The committee voted not to recommend the three bills, which would make it harder for teens to access safe abortion care and would redefine what constitutes a viable fetus in the state’s legal code.
Three bills in the House Judiciary Committee would overhaul the way abortions are provided in the state.
A look at how chlamydia rates are up, especially in women, how Chicago Public Schools may start sex education in kindergarten, and why “not tonight, honey, I have a headache” may not be a wise excuse for some.
As two sides begin to draw more massive crowds, one city council considers passing a buffer zone to protect women.
Reproductive health and rights were once again the subject of extensive debate in state capitols in 2012. Over the course of the year, 42 states and the District of Columbia enacted 122 provisions related to reproductive health and rights. One-third of these new provisions, 43 in 19 states, sought to restrict access to abortion services.
For those of us living in the United States, this is a time of year for giving thanks. It is in that spirit that I have gathered a list of some of my favorite pieces of U.S. news on overcoming discrimination over the past couple of months.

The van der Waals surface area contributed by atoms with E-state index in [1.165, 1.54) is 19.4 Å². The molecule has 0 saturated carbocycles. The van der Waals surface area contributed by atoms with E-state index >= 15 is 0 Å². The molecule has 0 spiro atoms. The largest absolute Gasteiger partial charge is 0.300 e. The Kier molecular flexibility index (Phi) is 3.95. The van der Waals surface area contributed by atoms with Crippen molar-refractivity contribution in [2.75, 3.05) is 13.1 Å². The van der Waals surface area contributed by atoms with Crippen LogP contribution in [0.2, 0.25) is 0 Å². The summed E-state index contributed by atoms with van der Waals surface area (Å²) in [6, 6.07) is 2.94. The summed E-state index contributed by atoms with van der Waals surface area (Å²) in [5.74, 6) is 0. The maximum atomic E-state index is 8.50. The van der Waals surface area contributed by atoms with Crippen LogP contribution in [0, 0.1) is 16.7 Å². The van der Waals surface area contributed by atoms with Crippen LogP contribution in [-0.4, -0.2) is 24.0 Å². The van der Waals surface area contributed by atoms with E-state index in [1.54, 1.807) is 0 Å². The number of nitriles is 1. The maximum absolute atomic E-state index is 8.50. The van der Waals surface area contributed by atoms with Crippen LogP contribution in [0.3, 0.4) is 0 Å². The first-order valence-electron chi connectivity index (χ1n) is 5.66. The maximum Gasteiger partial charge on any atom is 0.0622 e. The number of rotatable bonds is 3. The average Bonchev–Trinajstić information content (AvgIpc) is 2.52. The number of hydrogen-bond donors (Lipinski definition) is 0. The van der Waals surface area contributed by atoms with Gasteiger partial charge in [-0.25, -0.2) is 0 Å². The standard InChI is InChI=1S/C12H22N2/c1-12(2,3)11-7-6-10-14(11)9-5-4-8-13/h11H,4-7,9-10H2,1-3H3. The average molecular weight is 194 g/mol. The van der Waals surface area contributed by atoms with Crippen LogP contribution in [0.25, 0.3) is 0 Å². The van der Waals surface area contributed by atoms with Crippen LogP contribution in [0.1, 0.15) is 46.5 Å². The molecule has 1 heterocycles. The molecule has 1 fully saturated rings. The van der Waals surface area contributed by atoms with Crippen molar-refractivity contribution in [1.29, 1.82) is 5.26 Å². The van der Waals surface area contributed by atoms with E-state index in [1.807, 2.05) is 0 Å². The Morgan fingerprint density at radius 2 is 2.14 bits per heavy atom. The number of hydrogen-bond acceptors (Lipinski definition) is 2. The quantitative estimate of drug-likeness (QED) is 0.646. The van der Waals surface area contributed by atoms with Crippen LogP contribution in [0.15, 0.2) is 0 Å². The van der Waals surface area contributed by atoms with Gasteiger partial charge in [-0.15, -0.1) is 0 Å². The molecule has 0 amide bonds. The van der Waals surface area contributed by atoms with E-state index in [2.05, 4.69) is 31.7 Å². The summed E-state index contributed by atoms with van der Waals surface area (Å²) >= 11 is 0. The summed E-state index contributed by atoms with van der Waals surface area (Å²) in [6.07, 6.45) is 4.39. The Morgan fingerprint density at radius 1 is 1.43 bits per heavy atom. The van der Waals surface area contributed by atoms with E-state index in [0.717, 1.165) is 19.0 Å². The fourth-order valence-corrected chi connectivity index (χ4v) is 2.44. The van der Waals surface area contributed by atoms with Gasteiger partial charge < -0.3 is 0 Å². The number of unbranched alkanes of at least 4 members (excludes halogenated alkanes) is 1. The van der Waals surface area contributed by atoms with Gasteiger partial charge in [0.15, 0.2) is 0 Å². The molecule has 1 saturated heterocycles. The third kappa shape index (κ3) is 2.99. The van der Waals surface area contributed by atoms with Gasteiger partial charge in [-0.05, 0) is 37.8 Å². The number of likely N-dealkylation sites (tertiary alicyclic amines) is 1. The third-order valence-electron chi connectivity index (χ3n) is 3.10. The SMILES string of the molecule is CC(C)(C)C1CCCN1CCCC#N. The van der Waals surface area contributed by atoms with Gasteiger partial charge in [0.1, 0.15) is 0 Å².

On Tuesday, high-profile political coverage in the national media was mainly focused on the US presidential election, some Senate and House races, and a few state ballot measures. Yet there were a seemingly endless number of smaller, less-publicized elections for city- and state-level positions, votes on state initiatives that flew under the radar, and city and county decisions that were only covered in local news.
On election night, it was steak and cable news stations for the “family values” groups.
Next year will have an historic number of female senators, and that could be very good for women.
The Supreme Court refused to hear an appeal by the National Organization for Marriage challenging Maine’s campaign finance laws.